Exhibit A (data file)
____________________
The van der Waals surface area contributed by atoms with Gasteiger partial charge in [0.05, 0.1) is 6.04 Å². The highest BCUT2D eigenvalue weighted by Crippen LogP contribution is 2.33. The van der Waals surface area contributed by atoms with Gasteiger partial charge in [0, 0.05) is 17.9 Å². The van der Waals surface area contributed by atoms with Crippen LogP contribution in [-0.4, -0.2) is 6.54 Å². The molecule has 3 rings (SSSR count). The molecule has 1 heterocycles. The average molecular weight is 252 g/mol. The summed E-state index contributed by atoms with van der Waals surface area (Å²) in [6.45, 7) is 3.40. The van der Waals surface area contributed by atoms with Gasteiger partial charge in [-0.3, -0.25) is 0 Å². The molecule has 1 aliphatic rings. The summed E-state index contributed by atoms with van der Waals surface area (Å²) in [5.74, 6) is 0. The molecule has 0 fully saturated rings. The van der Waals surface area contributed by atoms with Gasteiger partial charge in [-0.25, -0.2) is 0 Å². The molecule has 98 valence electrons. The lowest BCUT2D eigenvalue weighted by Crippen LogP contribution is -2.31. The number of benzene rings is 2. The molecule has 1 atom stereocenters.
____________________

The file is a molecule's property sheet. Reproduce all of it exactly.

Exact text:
The van der Waals surface area contributed by atoms with Gasteiger partial charge in [0.05, 0.1) is 6.04 Å². The highest BCUT2D eigenvalue weighted by Crippen LogP contribution is 2.33. The van der Waals surface area contributed by atoms with Gasteiger partial charge in [0, 0.05) is 17.9 Å². The van der Waals surface area contributed by atoms with Crippen LogP contribution in [-0.4, -0.2) is 6.54 Å². The molecule has 3 rings (SSSR count). The molecule has 1 heterocycles. The average molecular weight is 252 g/mol. The summed E-state index contributed by atoms with van der Waals surface area (Å²) in [6.45, 7) is 3.40. The van der Waals surface area contributed by atoms with Gasteiger partial charge in [-0.3, -0.25) is 0 Å². The molecule has 1 aliphatic rings. The summed E-state index contributed by atoms with van der Waals surface area (Å²) in [5.74, 6) is 0. The molecule has 0 fully saturated rings. The van der Waals surface area contributed by atoms with Gasteiger partial charge in [-0.25, -0.2) is 0 Å². The molecule has 98 valence electrons. The lowest BCUT2D eigenvalue weighted by Crippen LogP contribution is -2.31. The number of benzene rings is 2. The molecule has 1 atom stereocenters.